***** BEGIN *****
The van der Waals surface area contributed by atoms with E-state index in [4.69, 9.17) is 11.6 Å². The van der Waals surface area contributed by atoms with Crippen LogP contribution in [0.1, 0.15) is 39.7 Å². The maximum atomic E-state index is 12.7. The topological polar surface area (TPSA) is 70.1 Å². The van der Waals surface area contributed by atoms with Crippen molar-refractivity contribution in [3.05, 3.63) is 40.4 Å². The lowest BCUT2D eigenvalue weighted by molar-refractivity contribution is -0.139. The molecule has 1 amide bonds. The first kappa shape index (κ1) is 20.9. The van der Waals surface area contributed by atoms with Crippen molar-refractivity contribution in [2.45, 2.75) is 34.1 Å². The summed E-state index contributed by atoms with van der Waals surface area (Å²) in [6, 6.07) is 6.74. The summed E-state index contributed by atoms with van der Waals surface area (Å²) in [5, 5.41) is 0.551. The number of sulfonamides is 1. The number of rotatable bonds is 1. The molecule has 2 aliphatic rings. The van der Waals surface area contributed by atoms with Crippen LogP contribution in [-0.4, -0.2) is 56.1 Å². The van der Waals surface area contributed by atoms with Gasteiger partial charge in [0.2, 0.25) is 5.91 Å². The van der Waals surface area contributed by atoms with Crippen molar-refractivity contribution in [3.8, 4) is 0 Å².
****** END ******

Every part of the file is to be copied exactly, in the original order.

The van der Waals surface area contributed by atoms with E-state index in [4.69, 9.17) is 11.6 Å². The van der Waals surface area contributed by atoms with Crippen LogP contribution in [0.1, 0.15) is 39.7 Å². The maximum atomic E-state index is 12.7. The topological polar surface area (TPSA) is 70.1 Å². The van der Waals surface area contributed by atoms with Crippen molar-refractivity contribution in [3.05, 3.63) is 40.4 Å². The lowest BCUT2D eigenvalue weighted by molar-refractivity contribution is -0.139. The molecule has 1 amide bonds. The first kappa shape index (κ1) is 20.9. The van der Waals surface area contributed by atoms with Crippen molar-refractivity contribution in [2.45, 2.75) is 34.1 Å². The summed E-state index contributed by atoms with van der Waals surface area (Å²) in [6, 6.07) is 6.74. The summed E-state index contributed by atoms with van der Waals surface area (Å²) in [5, 5.41) is 0.551. The number of sulfonamides is 1. The number of rotatable bonds is 1. The molecule has 2 aliphatic rings. The van der Waals surface area contributed by atoms with Crippen LogP contribution in [-0.4, -0.2) is 56.1 Å². The van der Waals surface area contributed by atoms with Gasteiger partial charge in [0.2, 0.25) is 5.91 Å². The van der Waals surface area contributed by atoms with Crippen molar-refractivity contribution in [3.8, 4) is 0 Å².